Objective: To study the association between phototherapy for the treatment of neonatal jaundice and the risk of childhood neoplasms.
Study design: This population-based retrospective cohort study included all infants born at ≥32 weeks of gestation at a single medical center between 1988 and 2018. The incidence of neoplastic diseases was compared between infants exposed to phototherapy and those unexposed. Kaplan-Meier curves and log-rank tests were used for cumulative incidence comparison, and multivariable Cox and Weibull survival analysis were used to adjust for confounding or clinically significant variables.
Results: The study population included 342 172 infants, of whom 18 797 (5.5%) were exposed to phototherapy. The median duration of follow-up was 9.5 years (range, birth to 18 years). Phototherapy was associated with a significantly increased risk for childhood malignancies and benign tumors (preterm birth and maternal age-adjusted hazard ratio, 1.89 [95% CI, 1.35-2.67] for malignancies and 1.27 [95% CI, 1.02-1.57] for benign tumors) Specifically, phototherapy was associated with hematopoietic cancers and leukemia (hazard ratio, 2.29 [95% CI, 1.48-3.54; P < .01] for hematopoietic cancers and 2.51 [95% CI, 1.52-4.14; P < .001] for leukemia), but not with solid tumors and lymphoma.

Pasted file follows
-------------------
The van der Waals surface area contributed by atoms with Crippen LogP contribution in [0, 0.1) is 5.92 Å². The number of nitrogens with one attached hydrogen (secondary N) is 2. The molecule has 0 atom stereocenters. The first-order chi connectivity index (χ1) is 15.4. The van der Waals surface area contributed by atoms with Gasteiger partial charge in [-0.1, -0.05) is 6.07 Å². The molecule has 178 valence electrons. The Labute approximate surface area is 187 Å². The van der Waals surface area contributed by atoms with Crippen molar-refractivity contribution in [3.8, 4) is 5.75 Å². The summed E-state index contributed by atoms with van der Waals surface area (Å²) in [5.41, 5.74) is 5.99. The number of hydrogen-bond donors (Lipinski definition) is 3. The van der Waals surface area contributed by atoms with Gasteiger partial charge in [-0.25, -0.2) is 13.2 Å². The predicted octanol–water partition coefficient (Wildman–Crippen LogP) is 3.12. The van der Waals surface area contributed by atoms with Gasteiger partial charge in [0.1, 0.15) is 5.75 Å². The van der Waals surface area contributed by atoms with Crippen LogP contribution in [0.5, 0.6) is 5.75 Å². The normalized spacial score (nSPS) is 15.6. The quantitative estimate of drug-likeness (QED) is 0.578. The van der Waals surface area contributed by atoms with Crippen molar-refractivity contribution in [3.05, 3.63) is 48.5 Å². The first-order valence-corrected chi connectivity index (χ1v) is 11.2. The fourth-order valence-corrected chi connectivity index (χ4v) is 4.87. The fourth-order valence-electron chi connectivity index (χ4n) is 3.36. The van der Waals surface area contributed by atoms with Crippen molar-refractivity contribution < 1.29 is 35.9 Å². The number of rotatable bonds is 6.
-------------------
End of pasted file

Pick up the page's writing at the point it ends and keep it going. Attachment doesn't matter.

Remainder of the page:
Conclusions: Phototherapy may be associated with a slightly increased childhood risk of neoplasm. It is important to strictly follow phototherapy treatment guidelines to minimize unnecessary exposure.
Keywords: childhood benign tumors; childhood malignancy; hyperbilirubinemia; neonatal jaundice.
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